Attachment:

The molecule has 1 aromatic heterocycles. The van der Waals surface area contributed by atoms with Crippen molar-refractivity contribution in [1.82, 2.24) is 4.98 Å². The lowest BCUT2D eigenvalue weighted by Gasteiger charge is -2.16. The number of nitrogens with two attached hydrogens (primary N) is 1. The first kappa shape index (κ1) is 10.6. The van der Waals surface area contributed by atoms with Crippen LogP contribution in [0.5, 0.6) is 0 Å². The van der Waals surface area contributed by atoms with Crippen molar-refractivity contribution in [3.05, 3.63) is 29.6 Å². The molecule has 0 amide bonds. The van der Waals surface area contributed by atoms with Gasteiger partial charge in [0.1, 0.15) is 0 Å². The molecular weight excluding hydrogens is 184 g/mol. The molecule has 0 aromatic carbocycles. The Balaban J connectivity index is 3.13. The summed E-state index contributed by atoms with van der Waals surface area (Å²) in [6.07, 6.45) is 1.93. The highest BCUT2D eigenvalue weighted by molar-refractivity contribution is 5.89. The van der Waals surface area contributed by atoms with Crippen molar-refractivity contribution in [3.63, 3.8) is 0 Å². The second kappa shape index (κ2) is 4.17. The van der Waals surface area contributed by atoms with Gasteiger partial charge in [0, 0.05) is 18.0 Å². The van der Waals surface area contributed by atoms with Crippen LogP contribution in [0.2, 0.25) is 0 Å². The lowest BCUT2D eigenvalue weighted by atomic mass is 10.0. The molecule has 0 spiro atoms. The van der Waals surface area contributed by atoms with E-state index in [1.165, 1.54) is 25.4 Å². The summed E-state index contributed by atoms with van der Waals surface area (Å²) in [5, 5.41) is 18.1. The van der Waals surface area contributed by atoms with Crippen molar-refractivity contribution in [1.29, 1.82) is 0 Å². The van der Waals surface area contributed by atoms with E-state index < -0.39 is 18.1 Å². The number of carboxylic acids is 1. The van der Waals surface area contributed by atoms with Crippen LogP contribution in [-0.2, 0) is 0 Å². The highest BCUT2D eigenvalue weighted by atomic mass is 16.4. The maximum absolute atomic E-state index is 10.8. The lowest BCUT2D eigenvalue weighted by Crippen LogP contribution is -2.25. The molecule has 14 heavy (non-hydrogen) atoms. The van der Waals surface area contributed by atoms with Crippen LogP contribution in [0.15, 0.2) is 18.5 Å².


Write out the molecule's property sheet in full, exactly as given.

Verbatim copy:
The molecule has 1 aromatic heterocycles. The van der Waals surface area contributed by atoms with Crippen molar-refractivity contribution in [1.82, 2.24) is 4.98 Å². The lowest BCUT2D eigenvalue weighted by Gasteiger charge is -2.16. The number of nitrogens with two attached hydrogens (primary N) is 1. The first kappa shape index (κ1) is 10.6. The van der Waals surface area contributed by atoms with Crippen LogP contribution in [0.5, 0.6) is 0 Å². The van der Waals surface area contributed by atoms with Crippen molar-refractivity contribution in [3.05, 3.63) is 29.6 Å². The molecule has 0 amide bonds. The van der Waals surface area contributed by atoms with Gasteiger partial charge in [0.1, 0.15) is 0 Å². The molecular weight excluding hydrogens is 184 g/mol. The molecule has 0 aromatic carbocycles. The Balaban J connectivity index is 3.13. The summed E-state index contributed by atoms with van der Waals surface area (Å²) in [6.07, 6.45) is 1.93. The highest BCUT2D eigenvalue weighted by molar-refractivity contribution is 5.89. The van der Waals surface area contributed by atoms with Crippen molar-refractivity contribution in [3.63, 3.8) is 0 Å². The second kappa shape index (κ2) is 4.17. The van der Waals surface area contributed by atoms with Gasteiger partial charge in [0, 0.05) is 18.0 Å². The van der Waals surface area contributed by atoms with Crippen LogP contribution in [0.2, 0.25) is 0 Å². The lowest BCUT2D eigenvalue weighted by atomic mass is 10.0. The molecule has 0 spiro atoms. The van der Waals surface area contributed by atoms with E-state index in [1.165, 1.54) is 25.4 Å². The summed E-state index contributed by atoms with van der Waals surface area (Å²) in [5, 5.41) is 18.1. The van der Waals surface area contributed by atoms with Crippen molar-refractivity contribution in [1.29, 1.82) is 0 Å². The van der Waals surface area contributed by atoms with E-state index < -0.39 is 18.1 Å². The number of carboxylic acids is 1. The van der Waals surface area contributed by atoms with Crippen LogP contribution in [-0.2, 0) is 0 Å². The highest BCUT2D eigenvalue weighted by atomic mass is 16.4. The maximum absolute atomic E-state index is 10.8. The lowest BCUT2D eigenvalue weighted by Crippen LogP contribution is -2.25. The molecule has 14 heavy (non-hydrogen) atoms. The van der Waals surface area contributed by atoms with Crippen LogP contribution in [0.15, 0.2) is 18.5 Å².